The negative side of having the large gap between the housing and the impeller is the impeller needs to come in contact with water to pull the water out of the bilge (water being a lot thicker than air).
A check valve in the bilge hose seals air in the hose and will not allow the water to come in contact with the impeller. The pump may be in a few inches of water (or completely submerged) but because of the air pocket, the pump cannot remove the water from the bilge.
If you wanted to remove as much water as possible, you could try installing a diaphragm style pump. The diaphragm pumps have internal check valves and are self priming to at least 6'. The only drawback is that the diaphragm pumps do not have as much flow as the centrifugal pumps. If you mounted the centrifugal pump switch higher than the switch for the diaphragm pump, the diaphragm pump could be used for the daily water seepage and the centrifugal pump could be used for emergency pumping.
In that last sentence Rule nails it.... That is a "proper" bilge pumping system which has no check valve in the centrifugal pump discharge....
If you want to prevent back-flow use a two pump system a "nuisance pump" (diaphragm) and a "emergency" pump (Centrifugal). If I had a dime for every bank of batteries a stuck check valve has murdered on a centrifugal pump......................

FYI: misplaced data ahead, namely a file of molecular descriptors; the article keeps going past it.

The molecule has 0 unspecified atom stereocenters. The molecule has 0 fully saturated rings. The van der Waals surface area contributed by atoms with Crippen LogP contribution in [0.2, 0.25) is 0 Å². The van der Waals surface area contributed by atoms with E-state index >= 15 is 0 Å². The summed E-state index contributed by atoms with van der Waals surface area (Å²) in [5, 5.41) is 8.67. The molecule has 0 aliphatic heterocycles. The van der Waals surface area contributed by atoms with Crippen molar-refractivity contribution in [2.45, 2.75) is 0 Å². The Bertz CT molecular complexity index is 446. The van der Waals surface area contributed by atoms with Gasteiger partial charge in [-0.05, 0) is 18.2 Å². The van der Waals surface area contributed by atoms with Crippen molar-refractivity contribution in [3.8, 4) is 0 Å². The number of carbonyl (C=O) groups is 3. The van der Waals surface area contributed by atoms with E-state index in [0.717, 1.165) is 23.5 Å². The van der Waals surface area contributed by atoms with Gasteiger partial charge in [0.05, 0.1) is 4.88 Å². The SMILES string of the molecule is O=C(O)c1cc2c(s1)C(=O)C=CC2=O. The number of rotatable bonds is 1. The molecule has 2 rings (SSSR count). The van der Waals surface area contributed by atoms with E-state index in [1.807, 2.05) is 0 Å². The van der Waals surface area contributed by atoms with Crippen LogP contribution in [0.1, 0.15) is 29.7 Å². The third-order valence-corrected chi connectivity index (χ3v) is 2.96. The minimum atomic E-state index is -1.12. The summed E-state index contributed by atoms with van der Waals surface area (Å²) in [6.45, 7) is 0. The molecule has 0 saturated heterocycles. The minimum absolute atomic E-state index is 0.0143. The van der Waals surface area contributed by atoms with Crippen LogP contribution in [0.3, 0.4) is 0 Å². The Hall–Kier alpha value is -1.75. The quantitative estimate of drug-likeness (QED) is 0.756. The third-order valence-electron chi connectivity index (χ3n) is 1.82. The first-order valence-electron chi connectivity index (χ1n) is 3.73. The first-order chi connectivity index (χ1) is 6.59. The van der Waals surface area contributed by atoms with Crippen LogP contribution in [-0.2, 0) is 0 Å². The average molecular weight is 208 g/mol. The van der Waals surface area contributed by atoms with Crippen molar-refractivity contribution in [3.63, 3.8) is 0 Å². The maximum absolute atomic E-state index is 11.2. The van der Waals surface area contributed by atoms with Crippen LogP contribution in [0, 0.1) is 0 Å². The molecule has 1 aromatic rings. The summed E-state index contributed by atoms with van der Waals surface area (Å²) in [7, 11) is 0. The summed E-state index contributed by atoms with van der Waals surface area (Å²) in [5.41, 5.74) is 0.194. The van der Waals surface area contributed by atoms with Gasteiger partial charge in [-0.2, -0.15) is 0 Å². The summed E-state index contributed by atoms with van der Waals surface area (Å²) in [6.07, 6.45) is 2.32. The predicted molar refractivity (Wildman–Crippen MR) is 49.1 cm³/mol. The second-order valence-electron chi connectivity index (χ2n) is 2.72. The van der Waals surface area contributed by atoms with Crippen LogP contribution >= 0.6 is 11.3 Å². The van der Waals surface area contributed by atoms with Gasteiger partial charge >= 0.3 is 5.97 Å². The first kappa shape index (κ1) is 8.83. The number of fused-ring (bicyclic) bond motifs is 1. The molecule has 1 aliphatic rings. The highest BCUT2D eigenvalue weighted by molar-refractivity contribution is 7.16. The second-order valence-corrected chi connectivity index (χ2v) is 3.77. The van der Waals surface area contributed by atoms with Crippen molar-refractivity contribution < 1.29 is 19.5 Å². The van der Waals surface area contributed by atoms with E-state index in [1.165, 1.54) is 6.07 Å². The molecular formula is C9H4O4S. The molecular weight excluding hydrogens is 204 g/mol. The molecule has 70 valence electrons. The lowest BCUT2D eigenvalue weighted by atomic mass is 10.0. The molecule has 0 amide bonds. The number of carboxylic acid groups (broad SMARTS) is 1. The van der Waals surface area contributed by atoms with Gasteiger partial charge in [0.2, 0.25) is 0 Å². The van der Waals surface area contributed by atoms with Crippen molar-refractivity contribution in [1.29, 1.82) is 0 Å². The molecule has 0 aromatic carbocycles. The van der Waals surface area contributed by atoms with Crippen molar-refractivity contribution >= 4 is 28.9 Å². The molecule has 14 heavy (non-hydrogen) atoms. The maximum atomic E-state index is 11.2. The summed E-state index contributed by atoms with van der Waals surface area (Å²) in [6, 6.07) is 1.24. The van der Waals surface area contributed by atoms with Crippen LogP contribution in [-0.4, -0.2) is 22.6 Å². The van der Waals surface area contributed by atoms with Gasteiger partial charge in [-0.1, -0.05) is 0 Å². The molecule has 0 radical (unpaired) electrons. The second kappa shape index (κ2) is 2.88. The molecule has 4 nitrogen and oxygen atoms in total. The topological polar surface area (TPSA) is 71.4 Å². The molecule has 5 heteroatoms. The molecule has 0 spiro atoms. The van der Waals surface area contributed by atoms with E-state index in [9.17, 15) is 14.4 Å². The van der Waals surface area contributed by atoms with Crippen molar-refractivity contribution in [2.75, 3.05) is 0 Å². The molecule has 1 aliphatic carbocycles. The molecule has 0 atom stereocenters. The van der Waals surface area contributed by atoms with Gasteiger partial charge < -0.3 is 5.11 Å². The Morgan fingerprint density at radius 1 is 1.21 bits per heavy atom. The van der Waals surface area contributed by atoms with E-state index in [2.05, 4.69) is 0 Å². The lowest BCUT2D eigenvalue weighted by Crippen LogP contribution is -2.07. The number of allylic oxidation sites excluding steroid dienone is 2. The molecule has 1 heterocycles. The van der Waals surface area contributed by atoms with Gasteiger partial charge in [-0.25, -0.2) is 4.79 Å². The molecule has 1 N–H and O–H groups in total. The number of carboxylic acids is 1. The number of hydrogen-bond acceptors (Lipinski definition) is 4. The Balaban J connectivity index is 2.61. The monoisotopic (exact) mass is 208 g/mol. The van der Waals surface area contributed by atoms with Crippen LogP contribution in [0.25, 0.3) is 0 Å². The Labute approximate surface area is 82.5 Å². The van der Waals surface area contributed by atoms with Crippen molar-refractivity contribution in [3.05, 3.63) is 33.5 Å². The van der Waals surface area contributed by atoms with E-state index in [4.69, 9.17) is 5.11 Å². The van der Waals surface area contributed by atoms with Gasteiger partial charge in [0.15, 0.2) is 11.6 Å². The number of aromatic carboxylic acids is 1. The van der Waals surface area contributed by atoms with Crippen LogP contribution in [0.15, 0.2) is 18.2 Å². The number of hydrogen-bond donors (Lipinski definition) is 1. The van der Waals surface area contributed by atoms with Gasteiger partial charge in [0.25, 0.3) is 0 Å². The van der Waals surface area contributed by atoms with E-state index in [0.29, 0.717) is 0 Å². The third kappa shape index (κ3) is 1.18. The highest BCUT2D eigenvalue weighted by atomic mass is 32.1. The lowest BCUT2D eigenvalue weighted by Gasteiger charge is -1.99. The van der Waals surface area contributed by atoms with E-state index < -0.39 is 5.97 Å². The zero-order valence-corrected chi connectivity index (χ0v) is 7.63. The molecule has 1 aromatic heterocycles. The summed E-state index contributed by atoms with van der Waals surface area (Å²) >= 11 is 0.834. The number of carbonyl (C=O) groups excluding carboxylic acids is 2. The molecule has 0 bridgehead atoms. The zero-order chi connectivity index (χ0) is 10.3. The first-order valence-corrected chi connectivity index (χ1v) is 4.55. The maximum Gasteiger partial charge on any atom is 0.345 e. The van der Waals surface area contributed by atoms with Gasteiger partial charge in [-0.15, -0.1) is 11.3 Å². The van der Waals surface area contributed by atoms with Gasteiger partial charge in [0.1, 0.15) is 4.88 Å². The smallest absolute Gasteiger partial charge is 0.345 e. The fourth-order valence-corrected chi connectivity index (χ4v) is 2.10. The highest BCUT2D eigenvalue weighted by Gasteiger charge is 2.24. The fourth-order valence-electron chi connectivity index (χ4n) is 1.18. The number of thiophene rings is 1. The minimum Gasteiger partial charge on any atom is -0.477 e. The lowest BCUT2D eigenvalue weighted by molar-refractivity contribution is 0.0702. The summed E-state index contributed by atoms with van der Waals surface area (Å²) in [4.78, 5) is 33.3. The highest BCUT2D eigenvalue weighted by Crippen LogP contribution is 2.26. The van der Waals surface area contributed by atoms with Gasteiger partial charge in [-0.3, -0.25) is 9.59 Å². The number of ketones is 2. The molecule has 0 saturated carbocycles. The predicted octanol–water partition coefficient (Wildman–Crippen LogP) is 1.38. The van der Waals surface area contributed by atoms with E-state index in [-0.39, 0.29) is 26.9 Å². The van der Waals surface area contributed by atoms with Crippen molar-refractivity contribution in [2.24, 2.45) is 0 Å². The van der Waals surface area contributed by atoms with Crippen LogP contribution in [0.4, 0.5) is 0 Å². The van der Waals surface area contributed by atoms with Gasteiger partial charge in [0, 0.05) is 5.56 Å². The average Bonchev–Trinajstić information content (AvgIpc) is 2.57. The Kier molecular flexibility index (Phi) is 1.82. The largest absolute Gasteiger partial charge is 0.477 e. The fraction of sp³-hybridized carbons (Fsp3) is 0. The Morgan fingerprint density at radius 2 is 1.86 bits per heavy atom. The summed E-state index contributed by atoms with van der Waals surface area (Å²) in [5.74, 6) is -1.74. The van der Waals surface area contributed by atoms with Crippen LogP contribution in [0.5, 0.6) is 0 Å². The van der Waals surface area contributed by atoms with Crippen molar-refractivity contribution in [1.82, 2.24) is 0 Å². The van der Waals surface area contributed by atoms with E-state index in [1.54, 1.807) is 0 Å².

I would never
, and I don't use the word never
very often, recommend a check valve on a single centrifugal pump installation.
If you want a check valve please use a rotary vane or diaphragm pump that has the ability to deal with the head pressure of the standing water and to push open a sticky check valve. Most small boats can't swing the loads of a rotary vane pump so a diaphragm pump is the way to go.
Centrifugal pumps with check valves often just make neat little bubbles and the water remains in the bilge. Seen this far too many times to count and the damaged or sunk boats that go along with it..
It is your boat, you can do as you wish, but check valves on centrifugal pumps are a danger waiting to happen. You would be horrified at the number of "check valves" I see that fail to open. Beyond that most leak back within a few months causing lots of wear & tear on the pump and battery bank.
I am the guy replacing the batteries that the bilge pump killed when the check valve stuck and the float switch remained ON.........
You can design a bilge pump system safely
or choose not to....